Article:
St. Peter alerts the legislature a couple of new hearth station | Native information

ST. PETER – The City of St. Peter is back in Minnesota law this year and has moved to sign a $ 9.1 million sales tax proposal on local options to replace the 92-year-old fire station.

City officials apply for permission for sales tax, which must be approved by lawmakers before residents vote on a referendum. If lawmakers passed the proposal, St. Peter’s residents would vote on a sales tax on local options in the November local elections.

The 0.5% increase in local sales tax is intended to cover up to two thirds of the project costs, while an increase in property tax covers the remaining costs of a new fire station.

City officials say a local option sales tax is the best way to pay for the new fire station, as about 37% of St. Peter’s property is tax-free. This property includes the St. Peter’s Regional Treatment Center as well as churches and city buildings.

St. Peter’s officials tabled the proposal to lawmakers last year, but lawmakers put many similar proposals on hold after COVID-19 hit the state.

Proponents of the bill say that a new fire station is necessary for the St. Peter’s Volunteer Fire Department as the current fire department hall does not meet the requirements of a modern fire department.

The 7,200-square-foot St. Peter Fire Station was built as a garage in Nicollet County in 1929 and was not originally intended as a fire station. The city rebuilt it in 1958 for its current use.

City administrator Todd Prafke said the building just doesn’t meet the needs of the fire department.

“The size of the trucks has changed, the amount of material that is needed to fight fires has changed,” said Prafke. “The amount of special equipment is different than it was 20, 30, 50 years ago.”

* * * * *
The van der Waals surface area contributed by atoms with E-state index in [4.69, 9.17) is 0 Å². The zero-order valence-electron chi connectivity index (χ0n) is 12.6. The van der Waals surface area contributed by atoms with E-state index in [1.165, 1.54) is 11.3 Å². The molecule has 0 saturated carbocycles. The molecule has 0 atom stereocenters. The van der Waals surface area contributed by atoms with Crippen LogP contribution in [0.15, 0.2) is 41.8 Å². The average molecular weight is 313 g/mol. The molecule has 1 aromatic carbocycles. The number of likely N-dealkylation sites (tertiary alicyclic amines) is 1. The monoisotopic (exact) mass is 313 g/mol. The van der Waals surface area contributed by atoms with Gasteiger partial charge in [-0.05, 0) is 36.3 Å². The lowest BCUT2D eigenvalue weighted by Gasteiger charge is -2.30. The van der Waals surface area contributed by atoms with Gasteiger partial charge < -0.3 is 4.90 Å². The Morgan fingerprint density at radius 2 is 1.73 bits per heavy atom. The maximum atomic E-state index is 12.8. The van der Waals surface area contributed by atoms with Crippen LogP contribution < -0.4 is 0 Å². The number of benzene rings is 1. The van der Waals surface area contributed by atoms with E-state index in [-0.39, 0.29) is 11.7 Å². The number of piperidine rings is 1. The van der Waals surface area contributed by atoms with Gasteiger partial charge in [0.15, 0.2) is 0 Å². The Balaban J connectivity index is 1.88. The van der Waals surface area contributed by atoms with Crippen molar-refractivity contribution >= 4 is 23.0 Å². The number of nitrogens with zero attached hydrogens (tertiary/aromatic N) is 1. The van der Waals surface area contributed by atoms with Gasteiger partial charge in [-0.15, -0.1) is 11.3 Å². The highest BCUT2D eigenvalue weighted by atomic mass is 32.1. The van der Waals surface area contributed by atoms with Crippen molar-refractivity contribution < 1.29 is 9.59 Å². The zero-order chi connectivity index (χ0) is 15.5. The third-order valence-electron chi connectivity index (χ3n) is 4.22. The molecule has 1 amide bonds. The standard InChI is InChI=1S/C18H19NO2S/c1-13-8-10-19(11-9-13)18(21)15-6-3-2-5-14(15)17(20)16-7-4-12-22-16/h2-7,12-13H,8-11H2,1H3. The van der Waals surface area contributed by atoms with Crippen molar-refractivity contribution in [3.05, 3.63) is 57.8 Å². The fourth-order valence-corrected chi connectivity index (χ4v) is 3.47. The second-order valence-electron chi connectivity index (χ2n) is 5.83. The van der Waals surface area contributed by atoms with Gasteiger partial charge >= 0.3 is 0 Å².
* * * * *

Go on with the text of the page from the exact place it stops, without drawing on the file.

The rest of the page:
Prafke also pointed out that the fire station does not have enough space for proper decontamination and safety requirements after the firefighters put out a fire.

“We really have a strong need to make sure we are taking the right steps to keep these firefighters safe and healthy,” said Prafke.

St. Peter Council member Ed Johnson, a volunteer firefighter, said the lack of showers at the fire station means firefighters need to take carcinogens home rather than removing them once they are done with a fire.

The city hopes to build a 22,000-square-foot facility if lawmakers approve sales tax. St. Peter’s Mayor Chuck Zieman said the new fire station will be built on the western edge of town. The new station would have enough space for current and future equipment as well as training for the 36-person department.

The legislature seems to support the previous demand. The House’s Real Estate Tax Committee put forward a bill approved by Rep. Susan Akland, R-St. Peter, Thursday for possible inclusion in a larger tax bill later in this session. Senator Nick Frentz, DFL-North Mankato, is drafting a similar bill in the Senate.

“It’s a public safety issue, and I think a very reasonable one to approve,” Frentz said.

Akland said she doesn’t necessarily support St. Peter’s proposal. She thinks it’s clear the city needs a new fire station, but she’s hesitant to raise property taxes. Still, she believes lawmakers should approve the bill so residents can decide whether to move on with the project.

“I’m only here to give citizens a chance to vote yes or no,” she said. “I think citizens should choose it.”